c) Operating Profit Ratio
It shows operating efficiency of management by comparing the total operating expense to net sales. Standard Ratio should be 22%.
d) Return on Investment / Return on Capital Employed
It calculates the benefit an investor will receive in relation to their investment cost. Standard ratio should be 10%.
e) Return on Equity / Return on Equity Shareholder's Fund
It measures of financial performance calculated in relation to equity. The standard ratio should be 12%.
f) Return on Assets
It measures of financial performance of company which takes the use of assets into account. Ideally it should be 15%.
g) Cost of goods sold Ratio
It calculated to determine the direct cost required to generate a company's revenue. Ideally it should be around 80%.
5. Activity Ratio
To determine the efficiency of the organization in utilizing its assets for generating revenue.
a) Stock Turnover Ratio
It measures how efficiently inventory is managed by the inventory manager. It should be preferably 3 in case of lower indicates maintaining excess stock or outdated or slow- moving stock.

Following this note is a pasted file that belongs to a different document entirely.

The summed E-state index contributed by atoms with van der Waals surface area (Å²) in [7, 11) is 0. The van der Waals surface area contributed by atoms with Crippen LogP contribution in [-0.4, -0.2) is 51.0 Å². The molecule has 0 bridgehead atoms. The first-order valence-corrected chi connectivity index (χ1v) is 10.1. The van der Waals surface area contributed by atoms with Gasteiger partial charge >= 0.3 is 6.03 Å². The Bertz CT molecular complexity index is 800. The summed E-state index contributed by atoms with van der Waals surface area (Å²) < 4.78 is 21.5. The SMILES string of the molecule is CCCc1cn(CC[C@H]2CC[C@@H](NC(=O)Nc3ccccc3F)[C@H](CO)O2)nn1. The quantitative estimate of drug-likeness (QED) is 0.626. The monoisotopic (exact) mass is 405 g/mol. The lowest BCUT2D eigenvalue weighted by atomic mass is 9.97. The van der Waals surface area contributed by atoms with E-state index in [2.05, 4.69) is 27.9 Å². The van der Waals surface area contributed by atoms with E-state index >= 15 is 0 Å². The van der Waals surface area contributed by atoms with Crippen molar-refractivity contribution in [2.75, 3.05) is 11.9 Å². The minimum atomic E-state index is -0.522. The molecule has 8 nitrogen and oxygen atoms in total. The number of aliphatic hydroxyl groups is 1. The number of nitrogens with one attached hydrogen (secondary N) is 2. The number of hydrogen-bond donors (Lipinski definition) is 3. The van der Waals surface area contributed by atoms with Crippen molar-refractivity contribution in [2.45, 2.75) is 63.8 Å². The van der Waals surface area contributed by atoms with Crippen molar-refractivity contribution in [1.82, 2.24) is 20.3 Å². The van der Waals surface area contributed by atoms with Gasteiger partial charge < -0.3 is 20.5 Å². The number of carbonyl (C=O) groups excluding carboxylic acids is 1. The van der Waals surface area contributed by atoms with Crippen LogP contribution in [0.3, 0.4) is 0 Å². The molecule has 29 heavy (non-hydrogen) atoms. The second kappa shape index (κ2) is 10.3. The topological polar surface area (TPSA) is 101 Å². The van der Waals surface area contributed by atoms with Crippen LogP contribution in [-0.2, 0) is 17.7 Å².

b) Raw Material Turnover Ratio
It measures the rate at which a company's inventory of raw materials is used and/or sold and replaced. Preferably it should be 6.
c) Inventory holding Ratio
It is the no. of times a company has sold and refilled its inventory over a specific period of time. Preferably it should be 150 days.
d) Debtors Turnover Ratio
It indicates the number of times average debtors have been converted into cash during a year. Preferably it should be 6.
e) Debtors Collection Period
its company's average accounts receivable balance by its net credit sales for a specific period. Preferably it should be 40 days.
f) Creditors Turnover Ratio
A measure of how often a particular company pays off its debts to suppliers within a given period of time. Preferably it should be 5.
g) Creditors Payment Period
It measures the average time it takes you to pay your creditors. Preferably it should be 40 days.
h) Working Capital Turnover Ratio
It measures how efficiently a company using its working capital requirements to support revenue sales and growth. Preferably it should be 3.
6. Financial Position Ratio
To gain meaningful information about a company.
a) Earnings per Share
It indicates how much money a company makes for each share of its stock. Ideally it should be 2.
b) Dividend per Share
It is the total amount of dividends attributed to each individual share outstanding of a company. Preferably it should be 2.
c) Dividend Payout Ratio
It measures the Net income that is distributed to shareholders in the form of dividends. Standard ratio 60%.
d) Dividend Yield Ratio
It measures the annual value of dividends received relative to the market value per share of a security. Standard ratio 30%.
e) Price Earnings Ratio (P/E Ratio)
It provides indication whether a stock at its current market price is expensive or cheap. It should be 1.5 as standard.
Tags corporate law